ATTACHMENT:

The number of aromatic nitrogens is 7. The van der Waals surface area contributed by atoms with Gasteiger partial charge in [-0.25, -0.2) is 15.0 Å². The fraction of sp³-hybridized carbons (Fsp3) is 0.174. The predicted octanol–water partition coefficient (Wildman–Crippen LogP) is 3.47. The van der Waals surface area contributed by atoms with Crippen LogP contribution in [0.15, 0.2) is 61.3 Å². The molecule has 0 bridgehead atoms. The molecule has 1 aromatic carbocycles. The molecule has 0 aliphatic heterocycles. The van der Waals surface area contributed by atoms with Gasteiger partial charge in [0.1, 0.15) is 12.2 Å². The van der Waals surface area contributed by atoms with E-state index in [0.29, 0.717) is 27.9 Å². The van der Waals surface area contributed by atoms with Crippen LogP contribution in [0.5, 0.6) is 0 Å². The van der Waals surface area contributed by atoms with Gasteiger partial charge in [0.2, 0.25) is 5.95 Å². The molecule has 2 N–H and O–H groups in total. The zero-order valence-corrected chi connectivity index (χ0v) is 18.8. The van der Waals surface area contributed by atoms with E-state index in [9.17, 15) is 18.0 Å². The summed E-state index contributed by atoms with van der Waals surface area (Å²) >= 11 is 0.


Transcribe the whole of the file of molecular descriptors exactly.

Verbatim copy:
The number of aromatic nitrogens is 7. The van der Waals surface area contributed by atoms with Gasteiger partial charge in [-0.25, -0.2) is 15.0 Å². The fraction of sp³-hybridized carbons (Fsp3) is 0.174. The predicted octanol–water partition coefficient (Wildman–Crippen LogP) is 3.47. The van der Waals surface area contributed by atoms with Crippen LogP contribution in [0.15, 0.2) is 61.3 Å². The molecule has 0 bridgehead atoms. The molecule has 1 aromatic carbocycles. The molecule has 0 aliphatic heterocycles. The van der Waals surface area contributed by atoms with Gasteiger partial charge in [0.1, 0.15) is 12.2 Å². The van der Waals surface area contributed by atoms with E-state index in [0.29, 0.717) is 27.9 Å². The van der Waals surface area contributed by atoms with Crippen LogP contribution in [0.5, 0.6) is 0 Å². The van der Waals surface area contributed by atoms with Gasteiger partial charge in [0.2, 0.25) is 5.95 Å². The molecule has 2 N–H and O–H groups in total. The zero-order valence-corrected chi connectivity index (χ0v) is 18.8. The van der Waals surface area contributed by atoms with E-state index in [9.17, 15) is 18.0 Å². The summed E-state index contributed by atoms with van der Waals surface area (Å²) >= 11 is 0.